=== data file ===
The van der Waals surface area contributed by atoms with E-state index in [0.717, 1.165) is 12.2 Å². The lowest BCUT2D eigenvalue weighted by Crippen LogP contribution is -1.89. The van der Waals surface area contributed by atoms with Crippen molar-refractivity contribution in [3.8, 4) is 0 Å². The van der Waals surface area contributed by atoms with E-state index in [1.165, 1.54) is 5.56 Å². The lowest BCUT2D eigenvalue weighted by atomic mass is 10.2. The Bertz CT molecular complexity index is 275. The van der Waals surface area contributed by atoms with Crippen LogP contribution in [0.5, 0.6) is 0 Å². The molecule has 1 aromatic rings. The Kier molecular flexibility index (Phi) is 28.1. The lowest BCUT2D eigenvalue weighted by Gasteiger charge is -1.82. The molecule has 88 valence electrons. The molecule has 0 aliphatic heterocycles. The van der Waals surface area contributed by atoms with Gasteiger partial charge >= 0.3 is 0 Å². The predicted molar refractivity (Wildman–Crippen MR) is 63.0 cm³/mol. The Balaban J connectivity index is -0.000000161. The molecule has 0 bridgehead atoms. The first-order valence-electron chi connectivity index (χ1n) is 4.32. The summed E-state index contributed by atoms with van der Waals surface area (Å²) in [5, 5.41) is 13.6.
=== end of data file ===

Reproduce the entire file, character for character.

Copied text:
The van der Waals surface area contributed by atoms with E-state index in [0.717, 1.165) is 12.2 Å². The lowest BCUT2D eigenvalue weighted by Crippen LogP contribution is -1.89. The van der Waals surface area contributed by atoms with Crippen molar-refractivity contribution in [3.8, 4) is 0 Å². The van der Waals surface area contributed by atoms with E-state index in [1.165, 1.54) is 5.56 Å². The lowest BCUT2D eigenvalue weighted by atomic mass is 10.2. The Bertz CT molecular complexity index is 275. The van der Waals surface area contributed by atoms with Crippen LogP contribution in [0.5, 0.6) is 0 Å². The molecule has 1 aromatic rings. The Kier molecular flexibility index (Phi) is 28.1. The lowest BCUT2D eigenvalue weighted by Gasteiger charge is -1.82. The molecule has 88 valence electrons. The molecule has 0 aliphatic heterocycles. The van der Waals surface area contributed by atoms with Gasteiger partial charge >= 0.3 is 0 Å². The predicted molar refractivity (Wildman–Crippen MR) is 63.0 cm³/mol. The Balaban J connectivity index is -0.000000161. The molecule has 0 bridgehead atoms. The first-order valence-electron chi connectivity index (χ1n) is 4.32. The summed E-state index contributed by atoms with van der Waals surface area (Å²) in [5, 5.41) is 13.6.